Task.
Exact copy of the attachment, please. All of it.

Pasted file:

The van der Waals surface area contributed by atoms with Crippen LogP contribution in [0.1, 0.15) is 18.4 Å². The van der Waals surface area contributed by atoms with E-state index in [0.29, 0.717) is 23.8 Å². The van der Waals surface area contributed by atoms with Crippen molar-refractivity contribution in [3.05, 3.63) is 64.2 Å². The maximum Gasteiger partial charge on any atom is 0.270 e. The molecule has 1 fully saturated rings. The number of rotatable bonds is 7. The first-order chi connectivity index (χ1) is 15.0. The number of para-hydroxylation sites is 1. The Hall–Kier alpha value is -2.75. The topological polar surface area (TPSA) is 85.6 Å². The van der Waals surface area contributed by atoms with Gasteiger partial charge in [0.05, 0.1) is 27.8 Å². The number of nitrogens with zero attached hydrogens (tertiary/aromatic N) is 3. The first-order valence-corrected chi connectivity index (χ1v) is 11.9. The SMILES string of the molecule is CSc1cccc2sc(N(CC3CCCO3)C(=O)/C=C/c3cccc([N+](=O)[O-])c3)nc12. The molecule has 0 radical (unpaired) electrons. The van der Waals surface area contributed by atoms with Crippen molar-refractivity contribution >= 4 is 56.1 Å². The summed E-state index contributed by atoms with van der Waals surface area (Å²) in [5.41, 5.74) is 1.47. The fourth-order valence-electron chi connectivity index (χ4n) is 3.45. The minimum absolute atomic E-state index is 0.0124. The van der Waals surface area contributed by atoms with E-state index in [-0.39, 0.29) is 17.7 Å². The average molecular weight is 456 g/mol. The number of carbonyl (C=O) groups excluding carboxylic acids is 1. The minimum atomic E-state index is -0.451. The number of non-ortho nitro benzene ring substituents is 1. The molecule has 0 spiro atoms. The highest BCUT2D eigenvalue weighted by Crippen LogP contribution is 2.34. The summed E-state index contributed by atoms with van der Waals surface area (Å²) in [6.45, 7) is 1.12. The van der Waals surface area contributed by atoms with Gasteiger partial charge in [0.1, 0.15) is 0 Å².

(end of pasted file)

The van der Waals surface area contributed by atoms with Crippen LogP contribution in [0.1, 0.15) is 18.4 Å². The van der Waals surface area contributed by atoms with E-state index in [0.29, 0.717) is 23.8 Å². The van der Waals surface area contributed by atoms with Crippen molar-refractivity contribution in [3.05, 3.63) is 64.2 Å². The maximum Gasteiger partial charge on any atom is 0.270 e. The molecule has 1 fully saturated rings. The number of rotatable bonds is 7. The first-order chi connectivity index (χ1) is 15.0. The number of para-hydroxylation sites is 1. The Hall–Kier alpha value is -2.75. The topological polar surface area (TPSA) is 85.6 Å². The van der Waals surface area contributed by atoms with Gasteiger partial charge in [0.05, 0.1) is 27.8 Å². The number of nitrogens with zero attached hydrogens (tertiary/aromatic N) is 3. The first-order valence-corrected chi connectivity index (χ1v) is 11.9. The SMILES string of the molecule is CSc1cccc2sc(N(CC3CCCO3)C(=O)/C=C/c3cccc([N+](=O)[O-])c3)nc12. The molecule has 0 radical (unpaired) electrons. The van der Waals surface area contributed by atoms with Crippen molar-refractivity contribution >= 4 is 56.1 Å². The summed E-state index contributed by atoms with van der Waals surface area (Å²) in [5.41, 5.74) is 1.47. The fourth-order valence-electron chi connectivity index (χ4n) is 3.45. The minimum absolute atomic E-state index is 0.0124. The van der Waals surface area contributed by atoms with E-state index in [-0.39, 0.29) is 17.7 Å². The average molecular weight is 456 g/mol. The number of carbonyl (C=O) groups excluding carboxylic acids is 1. The minimum atomic E-state index is -0.451. The number of non-ortho nitro benzene ring substituents is 1. The molecule has 0 spiro atoms. The highest BCUT2D eigenvalue weighted by Crippen LogP contribution is 2.34. The summed E-state index contributed by atoms with van der Waals surface area (Å²) in [6.45, 7) is 1.12. The van der Waals surface area contributed by atoms with Gasteiger partial charge in [0.1, 0.15) is 0 Å².